Many of us have known a 'Johnno', 'Tiny' or even a 'Shazza' in our lives. We even have a 'ScoMo' leading the country. Nicknames are a common part of the Australian cultural and social landscape after all.
What's in a name? Prime Minister Scott Morrison has become well-known for his 'ScoMo' nickname.
But while they are often a sign of acceptance and inclusion, some nicknames can be derogatory, cruel and used as a tool of control or belittlement.
Professor Lucy Taksa from Macquarie University’s Business School says the majority of nicknames do involve wry humour and identity and are part of the Australian culture. They often transcend into the wider population, especially in the fields of politics, business and sport.
The ScoMo nickname was adopted in order to broaden Morrison’s appeal, especially among younger voters. However, following Australia’s bushfire disaster, he has been labelled with a new moniker, ‘Smoko’.
“This is an unappealing and even derogatory nickname for a prime minister who has been viewed as being derelict as a leader during Australia’s recent fire emergency. The double entendre of ‘smoko’ should also not be lost on us in Australia and New Zealand where the term refers to a short rest break and highlights the local and international disapproval surrounding his unannounced holiday to Hawaii while fires ravaged the continent,” Taksa says.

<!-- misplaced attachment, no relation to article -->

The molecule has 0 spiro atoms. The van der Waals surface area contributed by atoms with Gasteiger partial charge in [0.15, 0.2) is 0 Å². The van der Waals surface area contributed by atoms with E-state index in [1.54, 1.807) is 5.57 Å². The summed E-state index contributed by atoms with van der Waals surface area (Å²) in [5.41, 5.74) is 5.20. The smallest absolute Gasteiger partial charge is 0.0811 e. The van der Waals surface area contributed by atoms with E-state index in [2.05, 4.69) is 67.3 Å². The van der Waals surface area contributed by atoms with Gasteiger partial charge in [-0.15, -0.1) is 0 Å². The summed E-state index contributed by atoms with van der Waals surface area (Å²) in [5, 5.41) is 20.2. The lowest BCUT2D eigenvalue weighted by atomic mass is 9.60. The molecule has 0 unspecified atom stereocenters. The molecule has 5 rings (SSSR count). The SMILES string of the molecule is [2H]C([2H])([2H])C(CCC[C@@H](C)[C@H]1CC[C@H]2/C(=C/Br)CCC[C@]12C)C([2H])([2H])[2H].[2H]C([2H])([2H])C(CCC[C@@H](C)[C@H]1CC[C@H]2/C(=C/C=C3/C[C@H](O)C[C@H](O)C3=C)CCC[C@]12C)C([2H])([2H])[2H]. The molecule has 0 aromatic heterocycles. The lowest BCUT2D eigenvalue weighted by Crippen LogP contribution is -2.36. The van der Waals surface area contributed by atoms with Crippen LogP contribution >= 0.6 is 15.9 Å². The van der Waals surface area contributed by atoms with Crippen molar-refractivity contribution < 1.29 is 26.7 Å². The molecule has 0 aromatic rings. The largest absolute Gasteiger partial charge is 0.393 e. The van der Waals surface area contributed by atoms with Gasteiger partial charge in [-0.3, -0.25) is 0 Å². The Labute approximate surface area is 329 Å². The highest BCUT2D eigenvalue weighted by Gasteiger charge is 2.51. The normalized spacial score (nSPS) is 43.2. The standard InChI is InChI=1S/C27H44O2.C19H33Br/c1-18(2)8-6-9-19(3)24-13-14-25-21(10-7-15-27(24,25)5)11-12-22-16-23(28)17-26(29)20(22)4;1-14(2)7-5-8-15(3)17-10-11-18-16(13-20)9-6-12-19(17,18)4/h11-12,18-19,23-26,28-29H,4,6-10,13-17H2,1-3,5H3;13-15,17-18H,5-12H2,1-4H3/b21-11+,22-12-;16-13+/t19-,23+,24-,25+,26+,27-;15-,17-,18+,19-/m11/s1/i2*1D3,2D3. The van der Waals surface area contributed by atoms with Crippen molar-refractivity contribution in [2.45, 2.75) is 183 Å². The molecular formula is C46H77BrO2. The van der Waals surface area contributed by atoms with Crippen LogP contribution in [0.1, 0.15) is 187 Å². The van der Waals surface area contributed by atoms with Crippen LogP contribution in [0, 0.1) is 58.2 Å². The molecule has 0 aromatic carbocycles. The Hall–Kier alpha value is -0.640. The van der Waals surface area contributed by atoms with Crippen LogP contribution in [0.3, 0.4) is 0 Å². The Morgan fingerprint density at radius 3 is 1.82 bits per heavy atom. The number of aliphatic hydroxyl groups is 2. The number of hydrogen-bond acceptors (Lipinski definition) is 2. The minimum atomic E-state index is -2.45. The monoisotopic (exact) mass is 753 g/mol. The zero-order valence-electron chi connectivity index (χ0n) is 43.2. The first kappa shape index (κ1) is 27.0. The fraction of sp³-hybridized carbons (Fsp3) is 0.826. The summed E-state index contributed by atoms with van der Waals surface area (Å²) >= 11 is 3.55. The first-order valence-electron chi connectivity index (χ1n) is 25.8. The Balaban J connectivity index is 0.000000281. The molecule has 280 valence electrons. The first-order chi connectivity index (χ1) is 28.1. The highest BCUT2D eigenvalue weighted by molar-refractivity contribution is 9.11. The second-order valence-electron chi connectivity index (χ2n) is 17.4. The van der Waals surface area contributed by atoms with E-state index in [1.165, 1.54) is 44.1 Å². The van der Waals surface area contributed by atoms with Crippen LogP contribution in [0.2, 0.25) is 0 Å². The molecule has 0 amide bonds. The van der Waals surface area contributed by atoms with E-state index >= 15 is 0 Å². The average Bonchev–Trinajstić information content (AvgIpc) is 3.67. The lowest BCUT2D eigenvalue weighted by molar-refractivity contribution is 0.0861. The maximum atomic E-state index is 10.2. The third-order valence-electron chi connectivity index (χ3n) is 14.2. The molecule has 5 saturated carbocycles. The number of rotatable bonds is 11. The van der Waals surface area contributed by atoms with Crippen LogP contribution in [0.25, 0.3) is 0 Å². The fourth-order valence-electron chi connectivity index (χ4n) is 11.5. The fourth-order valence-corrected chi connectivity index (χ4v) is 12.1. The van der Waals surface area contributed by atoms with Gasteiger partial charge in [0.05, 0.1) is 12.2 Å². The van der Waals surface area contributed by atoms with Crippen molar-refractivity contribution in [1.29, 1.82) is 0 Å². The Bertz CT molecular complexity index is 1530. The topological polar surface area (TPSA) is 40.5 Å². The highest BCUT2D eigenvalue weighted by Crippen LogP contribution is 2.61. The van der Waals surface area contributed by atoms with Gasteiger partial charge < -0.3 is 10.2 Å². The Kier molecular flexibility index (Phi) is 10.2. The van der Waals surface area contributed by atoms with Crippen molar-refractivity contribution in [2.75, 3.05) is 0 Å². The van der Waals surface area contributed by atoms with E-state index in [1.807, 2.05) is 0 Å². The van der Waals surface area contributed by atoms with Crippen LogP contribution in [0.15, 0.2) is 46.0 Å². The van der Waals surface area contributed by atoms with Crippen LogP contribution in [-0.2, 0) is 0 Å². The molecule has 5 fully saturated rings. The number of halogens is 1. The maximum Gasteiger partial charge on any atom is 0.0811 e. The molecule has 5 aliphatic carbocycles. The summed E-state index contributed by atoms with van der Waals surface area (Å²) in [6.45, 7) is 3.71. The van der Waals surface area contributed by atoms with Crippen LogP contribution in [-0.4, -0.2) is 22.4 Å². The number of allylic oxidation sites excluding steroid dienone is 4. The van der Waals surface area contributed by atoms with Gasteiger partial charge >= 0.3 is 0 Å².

She says being disparaging towards those in power and authority for perceived bad behaviour is not new. Many politicians have had such nicknames including Robert Menzies or ‘Pig Iron Bob’ as he was nicknamed during the Dalfram political/industrial dispute in Port Kembla in 1938, which opposed Menzies’ decision to export pig iron to Japan in the lead up to World War Two when Menzies was Attorney General and Minister for Industry.
“Nicknames such as these, including ‘Scotty from Marketing’, demonstrate that derogatory nicknames reflect the ideals of the community in which they are uttered and a popular effort to regulate what the community perceives as inappropriate, and even bad behaviour.”
Reg Withers, a former Fraser government minister, was known as 'The Toecutter' for his tough approach in the party room and for his role in the 1975 constitutional crisis. 'Chainsaw' Al Dunlap, a US executive once employed by Australian billionaire Kerry Packer, adopted a ruthless cost-cutting approach to business. And the quietly spoken former Test cricketer, Ashley Mallett, was ironically known as 'Rowdy' for his quiet disposition.
Nicknames in the workplace
Taksa, who has written extensively on workplace relations issues, says nicknames not only seek to subvert power structures between workers and their managers but can also be used among workers to convey views and expectations.
Nicknames convey impressions, expectations and assessments about the performance of fellow workers and managers.
“In other words, nicknaming involves actions taken by individuals and groups to develop a language that constructs identities and relationships,” Taksa says.
Derogatory nicknames may also be used to exert social control or to express social solidarity among workers.